Sinking into a plush armchair, Mounir Khélifa glances around the lobby of a luxury Tunis hotel and chuckles at the transformation he has seen in his lifetime. "Imagine: I come from a small village," says Khélifa, whose father raised 15 children on the proceeds of his olive grove, and sent all 10 sons to school. Khélifa went on to earn a Ph.D. in literature at Yale, and at 55, teaches the poetry of Wordsworth and Milton at Manouba University in Tunis. Khélifa may sound extraordinary. But in Tunisia, he says, "mine is a common story. I am by no means unique."
Khélifa may not be unique, but Tunisia itself comes close to it. Fifty-one years after gaining independence from France, this spit of land with just 10.2 million people has largely triumphed over the grinding problems of poverty and illiteracy that have beset Arab neighbors like Morocco and Algeria, and left parts of Africa close to economic collapse. In the process, Tunisia offers other developing nations a tantalizing example of how to overhaul their economies by pushing education, business-friendly policies and trade with the West. Much as Singapore has done in Southeast Asia, Tunisia has succeeded by galvanizing the raw potential of its people. It's an impressive instance of a country farsightedly making a virtue out of necessity: despite being wedged between energy giants Libya and Algeria, Tunisia has few natural resources; no vein of gems or minerals runs under its desert flatlands.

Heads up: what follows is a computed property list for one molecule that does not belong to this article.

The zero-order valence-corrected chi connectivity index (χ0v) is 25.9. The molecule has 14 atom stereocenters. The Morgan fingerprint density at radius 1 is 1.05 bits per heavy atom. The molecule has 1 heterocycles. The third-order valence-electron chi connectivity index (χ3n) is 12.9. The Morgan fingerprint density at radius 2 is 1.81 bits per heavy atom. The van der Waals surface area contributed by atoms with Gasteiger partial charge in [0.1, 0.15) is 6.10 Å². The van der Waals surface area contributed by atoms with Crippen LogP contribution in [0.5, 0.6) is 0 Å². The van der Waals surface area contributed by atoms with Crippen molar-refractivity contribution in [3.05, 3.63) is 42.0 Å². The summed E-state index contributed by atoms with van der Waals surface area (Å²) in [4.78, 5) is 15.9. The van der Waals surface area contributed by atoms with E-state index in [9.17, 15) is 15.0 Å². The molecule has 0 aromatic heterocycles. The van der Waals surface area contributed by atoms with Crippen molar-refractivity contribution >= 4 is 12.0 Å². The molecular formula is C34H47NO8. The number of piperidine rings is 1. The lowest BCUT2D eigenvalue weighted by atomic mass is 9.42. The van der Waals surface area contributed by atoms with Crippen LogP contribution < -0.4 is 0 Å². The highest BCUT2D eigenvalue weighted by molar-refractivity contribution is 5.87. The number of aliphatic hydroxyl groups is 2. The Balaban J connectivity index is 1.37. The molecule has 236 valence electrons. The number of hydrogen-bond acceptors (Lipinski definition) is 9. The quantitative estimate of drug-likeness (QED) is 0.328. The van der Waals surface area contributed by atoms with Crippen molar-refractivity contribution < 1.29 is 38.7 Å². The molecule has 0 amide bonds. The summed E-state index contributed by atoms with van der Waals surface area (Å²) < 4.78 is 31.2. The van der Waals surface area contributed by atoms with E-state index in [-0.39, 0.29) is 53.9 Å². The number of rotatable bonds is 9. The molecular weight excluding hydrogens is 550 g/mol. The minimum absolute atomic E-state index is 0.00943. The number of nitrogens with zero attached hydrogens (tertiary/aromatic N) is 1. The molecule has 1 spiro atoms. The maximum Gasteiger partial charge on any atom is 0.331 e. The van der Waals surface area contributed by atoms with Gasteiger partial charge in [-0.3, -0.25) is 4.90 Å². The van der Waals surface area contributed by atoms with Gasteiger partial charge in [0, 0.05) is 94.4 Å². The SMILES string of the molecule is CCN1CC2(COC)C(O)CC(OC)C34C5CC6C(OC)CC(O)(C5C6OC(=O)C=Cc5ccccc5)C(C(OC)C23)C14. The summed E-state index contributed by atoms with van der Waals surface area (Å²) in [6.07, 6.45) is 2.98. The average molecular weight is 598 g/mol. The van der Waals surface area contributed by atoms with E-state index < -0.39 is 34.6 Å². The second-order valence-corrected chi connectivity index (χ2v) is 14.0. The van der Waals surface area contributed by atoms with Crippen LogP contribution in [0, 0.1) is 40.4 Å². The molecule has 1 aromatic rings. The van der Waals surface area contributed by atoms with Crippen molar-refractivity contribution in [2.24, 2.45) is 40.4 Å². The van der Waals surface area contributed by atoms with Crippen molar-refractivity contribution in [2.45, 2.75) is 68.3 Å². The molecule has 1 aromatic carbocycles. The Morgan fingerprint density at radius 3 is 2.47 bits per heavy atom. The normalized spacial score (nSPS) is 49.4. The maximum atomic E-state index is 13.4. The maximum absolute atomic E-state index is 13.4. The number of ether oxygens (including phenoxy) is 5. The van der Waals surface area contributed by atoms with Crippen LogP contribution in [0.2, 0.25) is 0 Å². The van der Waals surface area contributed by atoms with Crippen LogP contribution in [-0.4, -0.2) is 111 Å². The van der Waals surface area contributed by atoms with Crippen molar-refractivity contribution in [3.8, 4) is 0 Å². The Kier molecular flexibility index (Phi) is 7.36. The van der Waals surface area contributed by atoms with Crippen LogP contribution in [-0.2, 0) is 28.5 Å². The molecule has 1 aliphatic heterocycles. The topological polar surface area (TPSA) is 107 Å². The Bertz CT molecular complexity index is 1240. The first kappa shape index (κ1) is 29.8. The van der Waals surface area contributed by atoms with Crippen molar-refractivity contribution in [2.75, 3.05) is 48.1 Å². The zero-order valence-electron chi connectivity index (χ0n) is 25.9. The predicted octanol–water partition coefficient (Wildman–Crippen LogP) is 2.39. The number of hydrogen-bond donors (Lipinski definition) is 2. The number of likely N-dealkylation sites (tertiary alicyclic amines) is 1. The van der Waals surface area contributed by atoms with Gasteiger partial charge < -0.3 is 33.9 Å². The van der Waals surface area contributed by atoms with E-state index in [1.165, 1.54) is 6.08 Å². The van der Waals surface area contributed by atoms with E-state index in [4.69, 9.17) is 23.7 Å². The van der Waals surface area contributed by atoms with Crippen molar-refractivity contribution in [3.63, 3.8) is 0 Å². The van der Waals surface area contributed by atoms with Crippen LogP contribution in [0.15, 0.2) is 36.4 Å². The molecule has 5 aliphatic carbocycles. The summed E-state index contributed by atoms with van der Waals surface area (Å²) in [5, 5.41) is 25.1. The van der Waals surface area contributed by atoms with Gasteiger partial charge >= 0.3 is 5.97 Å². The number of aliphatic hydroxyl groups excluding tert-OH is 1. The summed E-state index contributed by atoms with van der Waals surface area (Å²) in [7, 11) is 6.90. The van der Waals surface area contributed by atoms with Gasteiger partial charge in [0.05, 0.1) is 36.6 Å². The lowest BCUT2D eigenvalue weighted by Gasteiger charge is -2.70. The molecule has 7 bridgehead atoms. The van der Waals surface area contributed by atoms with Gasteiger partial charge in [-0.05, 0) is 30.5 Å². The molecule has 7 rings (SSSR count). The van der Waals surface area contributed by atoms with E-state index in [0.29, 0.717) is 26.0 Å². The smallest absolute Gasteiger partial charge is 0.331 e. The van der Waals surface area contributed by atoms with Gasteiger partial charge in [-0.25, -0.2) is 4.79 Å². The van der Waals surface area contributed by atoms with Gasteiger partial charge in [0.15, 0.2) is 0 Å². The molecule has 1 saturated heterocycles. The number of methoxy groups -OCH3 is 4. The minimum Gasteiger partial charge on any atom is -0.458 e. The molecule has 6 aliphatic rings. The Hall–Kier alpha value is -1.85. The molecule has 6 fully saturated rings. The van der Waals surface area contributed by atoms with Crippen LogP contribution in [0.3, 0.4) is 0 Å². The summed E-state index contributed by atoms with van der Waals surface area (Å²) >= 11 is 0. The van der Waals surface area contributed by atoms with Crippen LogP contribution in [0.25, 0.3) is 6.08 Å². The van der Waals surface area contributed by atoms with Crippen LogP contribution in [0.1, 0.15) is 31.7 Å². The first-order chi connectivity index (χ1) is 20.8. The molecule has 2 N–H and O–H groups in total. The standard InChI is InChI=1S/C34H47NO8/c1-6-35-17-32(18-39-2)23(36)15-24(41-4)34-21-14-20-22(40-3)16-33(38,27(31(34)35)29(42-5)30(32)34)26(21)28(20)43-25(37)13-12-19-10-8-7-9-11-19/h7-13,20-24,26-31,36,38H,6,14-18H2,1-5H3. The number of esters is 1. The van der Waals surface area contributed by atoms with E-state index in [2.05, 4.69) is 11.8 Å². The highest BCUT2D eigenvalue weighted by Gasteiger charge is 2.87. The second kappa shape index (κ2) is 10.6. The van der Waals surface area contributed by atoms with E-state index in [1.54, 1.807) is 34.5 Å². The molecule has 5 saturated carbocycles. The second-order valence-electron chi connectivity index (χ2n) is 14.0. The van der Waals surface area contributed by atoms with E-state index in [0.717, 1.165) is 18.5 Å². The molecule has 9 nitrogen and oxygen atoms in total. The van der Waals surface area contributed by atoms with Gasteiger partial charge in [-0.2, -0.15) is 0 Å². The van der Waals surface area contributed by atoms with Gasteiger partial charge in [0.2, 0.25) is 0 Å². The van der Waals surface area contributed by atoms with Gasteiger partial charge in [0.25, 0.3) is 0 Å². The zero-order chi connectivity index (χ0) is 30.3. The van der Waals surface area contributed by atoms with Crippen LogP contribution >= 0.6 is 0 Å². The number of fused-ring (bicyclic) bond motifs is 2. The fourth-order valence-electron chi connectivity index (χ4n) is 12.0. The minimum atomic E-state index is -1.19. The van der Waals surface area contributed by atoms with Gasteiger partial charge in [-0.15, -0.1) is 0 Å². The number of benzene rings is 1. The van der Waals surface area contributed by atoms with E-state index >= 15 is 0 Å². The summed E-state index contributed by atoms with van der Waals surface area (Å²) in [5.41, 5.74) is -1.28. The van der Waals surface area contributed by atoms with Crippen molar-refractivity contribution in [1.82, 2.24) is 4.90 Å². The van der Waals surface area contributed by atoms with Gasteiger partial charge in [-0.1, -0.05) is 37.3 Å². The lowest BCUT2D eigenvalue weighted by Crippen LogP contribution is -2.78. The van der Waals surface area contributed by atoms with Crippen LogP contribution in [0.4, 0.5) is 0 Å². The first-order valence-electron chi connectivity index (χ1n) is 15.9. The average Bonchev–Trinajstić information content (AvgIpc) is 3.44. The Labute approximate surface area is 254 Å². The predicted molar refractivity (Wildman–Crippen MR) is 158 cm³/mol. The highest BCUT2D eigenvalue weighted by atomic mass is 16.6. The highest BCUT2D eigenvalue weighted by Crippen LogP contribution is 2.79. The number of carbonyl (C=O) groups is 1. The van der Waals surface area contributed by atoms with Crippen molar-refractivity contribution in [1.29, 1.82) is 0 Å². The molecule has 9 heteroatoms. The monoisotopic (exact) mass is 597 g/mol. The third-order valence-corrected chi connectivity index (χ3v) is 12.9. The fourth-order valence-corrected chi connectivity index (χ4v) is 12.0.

Yet that hardly matters. In Tunis, there are now entire new districts of office buildings, with signs announcing the recent arrival of multinationals like Pfizer, Ericsson and Siemens; in October Microsoft CEO Steve Ballmer flew in to weigh new ventures in the country. Amid the pizza parlors, cappuccino bars and bowling alleys, realtors advertise million-dollar villas with pools and saunas, while shopping malls are jammed with Tunisians buying food and furniture imported from Europe. With the embrace of Western-style capitalism has come social change, too: the biggest TV hit this year was Star Academy Maghreb, a homegrown version of the French original, in which performers in skintight outfits gyrated to modern remixes of North African music. "This is a new age here," says Ghazi Karoui, who co-launched the independent Nessma TV earlier this year, with the hit show.
On Oct. 31, in a Global Competitiveness Report that compares 125 countries, the World Bank and the World Economic Forum ranked Tunisia as having by far the best prospects for growth in Africa, and it ranked third in the Arab world after energy-rich Kuwait and Qatar. The report cited Tunisia's low corruption, stable government and educated, French-speaking population. Lying close to Europe's huge markets, and with an enticingly low-cost, well-trained workforce, Tunisia is increasingly seen by European and U.S. companies as a near-perfect base. French carmaker Peugeot recognized these advantages when it recently opted to move its customer-service call center from Lyons to Tunis.